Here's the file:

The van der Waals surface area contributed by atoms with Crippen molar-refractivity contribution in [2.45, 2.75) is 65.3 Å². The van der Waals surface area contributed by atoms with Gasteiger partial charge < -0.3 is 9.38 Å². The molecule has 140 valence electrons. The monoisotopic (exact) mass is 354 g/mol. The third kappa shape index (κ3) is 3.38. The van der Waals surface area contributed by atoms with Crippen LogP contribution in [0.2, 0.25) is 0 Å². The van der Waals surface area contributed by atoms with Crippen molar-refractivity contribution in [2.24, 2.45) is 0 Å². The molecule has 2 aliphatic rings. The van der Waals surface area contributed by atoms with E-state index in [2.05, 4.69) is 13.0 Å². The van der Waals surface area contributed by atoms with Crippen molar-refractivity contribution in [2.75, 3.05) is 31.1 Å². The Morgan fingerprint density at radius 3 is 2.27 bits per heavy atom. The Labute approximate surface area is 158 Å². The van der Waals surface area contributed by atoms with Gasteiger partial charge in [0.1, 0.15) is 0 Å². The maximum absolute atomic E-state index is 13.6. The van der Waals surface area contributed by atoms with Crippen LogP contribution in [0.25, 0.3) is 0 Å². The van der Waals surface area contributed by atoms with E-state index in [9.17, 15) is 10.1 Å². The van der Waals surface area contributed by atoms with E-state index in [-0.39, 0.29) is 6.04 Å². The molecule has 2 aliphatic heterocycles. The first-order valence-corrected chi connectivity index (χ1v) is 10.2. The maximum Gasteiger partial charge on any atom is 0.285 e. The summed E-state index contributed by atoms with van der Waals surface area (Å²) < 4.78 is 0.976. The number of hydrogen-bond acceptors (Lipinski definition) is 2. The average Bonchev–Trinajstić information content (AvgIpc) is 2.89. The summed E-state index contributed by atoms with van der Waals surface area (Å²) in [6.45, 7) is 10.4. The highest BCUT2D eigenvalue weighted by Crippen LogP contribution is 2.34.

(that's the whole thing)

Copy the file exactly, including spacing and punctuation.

The van der Waals surface area contributed by atoms with Crippen molar-refractivity contribution in [2.45, 2.75) is 65.3 Å². The van der Waals surface area contributed by atoms with Gasteiger partial charge < -0.3 is 9.38 Å². The molecule has 140 valence electrons. The monoisotopic (exact) mass is 354 g/mol. The third kappa shape index (κ3) is 3.38. The van der Waals surface area contributed by atoms with Crippen LogP contribution in [0.2, 0.25) is 0 Å². The van der Waals surface area contributed by atoms with Crippen molar-refractivity contribution in [2.24, 2.45) is 0 Å². The molecule has 2 aliphatic rings. The van der Waals surface area contributed by atoms with E-state index in [2.05, 4.69) is 13.0 Å². The van der Waals surface area contributed by atoms with Crippen molar-refractivity contribution in [2.75, 3.05) is 31.1 Å². The Morgan fingerprint density at radius 3 is 2.27 bits per heavy atom. The Labute approximate surface area is 158 Å². The van der Waals surface area contributed by atoms with Gasteiger partial charge in [0.1, 0.15) is 0 Å². The maximum absolute atomic E-state index is 13.6. The van der Waals surface area contributed by atoms with Crippen LogP contribution in [0.25, 0.3) is 0 Å². The van der Waals surface area contributed by atoms with E-state index in [9.17, 15) is 10.1 Å². The van der Waals surface area contributed by atoms with E-state index in [-0.39, 0.29) is 6.04 Å². The molecule has 2 aliphatic heterocycles. The first-order valence-corrected chi connectivity index (χ1v) is 10.2. The maximum Gasteiger partial charge on any atom is 0.285 e. The summed E-state index contributed by atoms with van der Waals surface area (Å²) < 4.78 is 0.976. The number of hydrogen-bond acceptors (Lipinski definition) is 2. The average Bonchev–Trinajstić information content (AvgIpc) is 2.89. The summed E-state index contributed by atoms with van der Waals surface area (Å²) in [6.45, 7) is 10.4. The highest BCUT2D eigenvalue weighted by Crippen LogP contribution is 2.34.